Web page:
Fifteen immunodeficient female BALB/C nude mice, 5– 6 weeks old were purchased from the Experimental Ani- mal Center of the Henan province, China, They were bred under aseptic conditions and maintained at con- stant humidity and temperature, according to standard guidelines under a protocol approved by Zhengzhou University. Mice in the different groups were subcutane- ously injected in the dorsal scapular region with the BGC-823cells. After transplantation, the skin was closed and the mice were divided randomly into three groups (five mice per group). In 2 days, AST (100 mg/kg body weight) (Group1) and AST (200 mg/kg body weight) (Group2)  were administered once a day. PBS was administered as the control group. Primary tumors were allowed to develop for 28 days. The tumors formed were measured with a caliper every 7 days, and tumor volume was calculated using the formula: volume = π(length × width 2 )/6. Tumors were harvested after 4 weeks.
Abstract: Baicalin is one of the main bioactive flavone glucuronides, which is considered as a medical herb with anticancer activity. However, no detailed studies have ever been reported on its anticancer action through NF-κB/ Snail signaling pathway. This study aimed to investigate the effects of baicalin on the invasion and migration of gas- tric cancer BGC-823cells and epithelial-mesenchymal transition (EMT). Different concentrations of baicalein were used to treat with BGC-823cells. MTT colorimetry was used to observe the inhibitory rate of cell proliferation. The effects of baicalein on the invasion and migration ability of gastric cancer BGC-823cells were determined by cell invasion and migration assay. The roles of baicalein on EMT of BGC-823cells were investigated by examining the protein levels of EMT related markers in BGC-823cells after baicalein and/or TGF-β1 treatments by western blot. Finally, the role of baicalein in TGF-β1-mediated activation of NF-κB/Snail signaling pathway was investigated by ex- amining the protein levels of the factors involved in NF-κB/Snail signaling pathway in BGC-823cells after baicalein and/or TGF-β1 treatment by western blot. Our results have shown that baicalein not only inhibited the proliferation of BGC-823cells, but also reduced the invasion and migration ability of those cells. Baicalein also inhibited EMT of BGC-823cells and TGF-β1-mediated activation of NF-κB/Snail signaling pathway by regulating the expression of the related factors. As a result, baicalein could inhibit EMT and suppress the invasion and migration of human gastric cancer BGC-823cells through NF-κB/Snail signaling pathway.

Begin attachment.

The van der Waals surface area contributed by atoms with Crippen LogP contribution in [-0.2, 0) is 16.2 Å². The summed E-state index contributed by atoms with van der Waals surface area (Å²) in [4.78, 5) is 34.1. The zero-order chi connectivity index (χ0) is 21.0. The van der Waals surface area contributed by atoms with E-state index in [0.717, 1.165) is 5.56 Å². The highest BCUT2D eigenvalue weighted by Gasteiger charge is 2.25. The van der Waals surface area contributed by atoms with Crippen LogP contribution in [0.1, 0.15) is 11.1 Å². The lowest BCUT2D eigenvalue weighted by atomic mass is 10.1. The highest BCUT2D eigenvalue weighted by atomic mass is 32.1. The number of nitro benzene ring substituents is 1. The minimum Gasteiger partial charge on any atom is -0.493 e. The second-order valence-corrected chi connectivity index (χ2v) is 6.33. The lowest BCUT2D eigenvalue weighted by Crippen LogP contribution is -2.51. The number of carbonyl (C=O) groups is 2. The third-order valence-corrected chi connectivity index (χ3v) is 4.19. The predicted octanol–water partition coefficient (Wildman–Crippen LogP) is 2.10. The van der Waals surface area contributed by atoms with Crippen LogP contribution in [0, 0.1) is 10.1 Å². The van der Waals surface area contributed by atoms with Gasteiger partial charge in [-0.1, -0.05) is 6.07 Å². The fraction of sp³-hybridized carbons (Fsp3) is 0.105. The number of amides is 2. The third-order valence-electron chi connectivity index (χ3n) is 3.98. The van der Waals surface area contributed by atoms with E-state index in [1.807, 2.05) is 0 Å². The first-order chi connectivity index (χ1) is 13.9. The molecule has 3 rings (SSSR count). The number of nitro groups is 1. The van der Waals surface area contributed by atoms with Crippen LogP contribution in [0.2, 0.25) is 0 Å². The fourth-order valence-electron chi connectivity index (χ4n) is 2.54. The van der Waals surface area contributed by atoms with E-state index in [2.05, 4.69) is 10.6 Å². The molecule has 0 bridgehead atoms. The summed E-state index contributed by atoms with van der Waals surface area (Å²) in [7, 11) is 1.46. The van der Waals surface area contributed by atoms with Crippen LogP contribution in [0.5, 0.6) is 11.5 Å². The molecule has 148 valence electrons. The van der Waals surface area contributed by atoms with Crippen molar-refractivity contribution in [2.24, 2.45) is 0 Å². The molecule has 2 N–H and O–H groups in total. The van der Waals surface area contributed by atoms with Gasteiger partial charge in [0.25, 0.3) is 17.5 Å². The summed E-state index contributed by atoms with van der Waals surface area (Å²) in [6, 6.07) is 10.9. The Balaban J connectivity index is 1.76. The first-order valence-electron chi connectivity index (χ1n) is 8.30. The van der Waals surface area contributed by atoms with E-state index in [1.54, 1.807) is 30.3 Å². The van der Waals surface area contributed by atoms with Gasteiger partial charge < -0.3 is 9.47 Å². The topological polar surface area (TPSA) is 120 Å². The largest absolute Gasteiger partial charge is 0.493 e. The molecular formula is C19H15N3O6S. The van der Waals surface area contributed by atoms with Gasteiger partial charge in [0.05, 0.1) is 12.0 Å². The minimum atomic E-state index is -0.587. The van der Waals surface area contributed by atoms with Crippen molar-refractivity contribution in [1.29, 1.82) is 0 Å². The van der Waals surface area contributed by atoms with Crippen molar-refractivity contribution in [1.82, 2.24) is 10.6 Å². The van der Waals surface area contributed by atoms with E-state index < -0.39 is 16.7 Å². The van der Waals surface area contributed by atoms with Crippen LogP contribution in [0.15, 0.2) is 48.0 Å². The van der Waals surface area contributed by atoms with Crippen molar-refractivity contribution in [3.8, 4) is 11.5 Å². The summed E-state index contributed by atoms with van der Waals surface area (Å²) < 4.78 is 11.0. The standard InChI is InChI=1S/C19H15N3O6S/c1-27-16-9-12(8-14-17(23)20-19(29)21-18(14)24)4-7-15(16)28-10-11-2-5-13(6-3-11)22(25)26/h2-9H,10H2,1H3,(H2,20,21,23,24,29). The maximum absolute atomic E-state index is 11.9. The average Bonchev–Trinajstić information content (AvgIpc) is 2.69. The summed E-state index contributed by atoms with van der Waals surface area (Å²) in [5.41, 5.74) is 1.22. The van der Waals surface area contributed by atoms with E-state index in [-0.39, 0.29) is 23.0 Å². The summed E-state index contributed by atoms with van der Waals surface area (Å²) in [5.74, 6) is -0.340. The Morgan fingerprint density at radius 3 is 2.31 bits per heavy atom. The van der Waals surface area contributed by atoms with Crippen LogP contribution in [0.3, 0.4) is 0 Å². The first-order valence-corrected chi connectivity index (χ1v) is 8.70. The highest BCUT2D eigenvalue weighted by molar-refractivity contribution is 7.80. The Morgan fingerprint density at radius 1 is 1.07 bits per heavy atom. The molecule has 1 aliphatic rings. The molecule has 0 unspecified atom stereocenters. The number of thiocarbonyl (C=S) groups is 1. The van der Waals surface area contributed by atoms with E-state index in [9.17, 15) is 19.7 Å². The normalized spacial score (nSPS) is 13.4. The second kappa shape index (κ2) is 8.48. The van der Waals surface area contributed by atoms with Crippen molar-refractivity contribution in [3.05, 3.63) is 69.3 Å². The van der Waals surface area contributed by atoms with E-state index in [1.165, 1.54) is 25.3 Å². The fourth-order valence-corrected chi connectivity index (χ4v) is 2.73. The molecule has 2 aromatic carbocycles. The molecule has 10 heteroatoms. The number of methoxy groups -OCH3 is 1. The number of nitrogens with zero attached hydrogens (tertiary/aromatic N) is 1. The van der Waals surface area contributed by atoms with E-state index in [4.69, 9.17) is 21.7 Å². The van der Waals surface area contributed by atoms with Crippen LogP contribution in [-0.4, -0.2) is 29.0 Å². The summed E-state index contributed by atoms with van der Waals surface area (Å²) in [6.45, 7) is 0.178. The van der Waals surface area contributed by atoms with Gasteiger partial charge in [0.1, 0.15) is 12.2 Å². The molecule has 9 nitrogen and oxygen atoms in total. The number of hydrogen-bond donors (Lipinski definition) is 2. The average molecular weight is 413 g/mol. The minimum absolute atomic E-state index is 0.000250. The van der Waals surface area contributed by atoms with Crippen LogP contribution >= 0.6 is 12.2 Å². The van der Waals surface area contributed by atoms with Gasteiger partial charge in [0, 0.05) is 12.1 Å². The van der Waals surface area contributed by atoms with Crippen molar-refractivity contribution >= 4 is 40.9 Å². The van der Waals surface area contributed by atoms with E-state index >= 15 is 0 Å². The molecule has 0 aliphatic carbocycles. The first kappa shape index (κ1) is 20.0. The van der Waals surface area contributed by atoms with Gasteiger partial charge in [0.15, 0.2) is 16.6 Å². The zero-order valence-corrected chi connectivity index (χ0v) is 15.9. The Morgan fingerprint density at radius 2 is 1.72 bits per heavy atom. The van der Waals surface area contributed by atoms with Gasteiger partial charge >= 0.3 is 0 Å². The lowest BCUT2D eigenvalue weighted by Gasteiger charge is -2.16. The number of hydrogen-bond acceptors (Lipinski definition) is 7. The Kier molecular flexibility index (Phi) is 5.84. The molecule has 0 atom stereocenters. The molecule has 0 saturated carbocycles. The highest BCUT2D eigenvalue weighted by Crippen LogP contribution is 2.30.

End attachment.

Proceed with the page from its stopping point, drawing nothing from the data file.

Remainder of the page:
BGC-823cells were seeded in 10 cm culture dish at the density of 2 × 10 6 cells/dish in 10 mL medium. Cells were treated by costunolide with different concentration (0, 5, 10, 15, 20 and 25 μM) for 24 h. Cells were treated RIPA lysis buffer containing protease and phosphatase inhibitor for 10 min. Total protein was collected by cen- trifuging (12,000×g, 10 min, 4 °C) and mixed with the same volume of sample buffer. Extracted protein was separated using sodium dodecyl sulfate polyacrylamide gel electrophoresis (SDS-PAGE) and transferred to the polyvinylidene difluoride (PVDF) membrane. PVDF membrane was blocked and incubated with rabbit anti- human primary antibody (Bax, Bcl-2, caspase 9, caspase 7, caspase 3, PARP and β-actin, all antibodies were di- luted by 1:1000) overnight at 4 °C. The membrane was washed and incubated with the Dylight 800-labeled goat anti-rabbit fluorescence secondary antibody for 1 h. The membrane was scanned by the Odyssey infrared imaging system (LI-COR Biosciences, Nebraska, USA).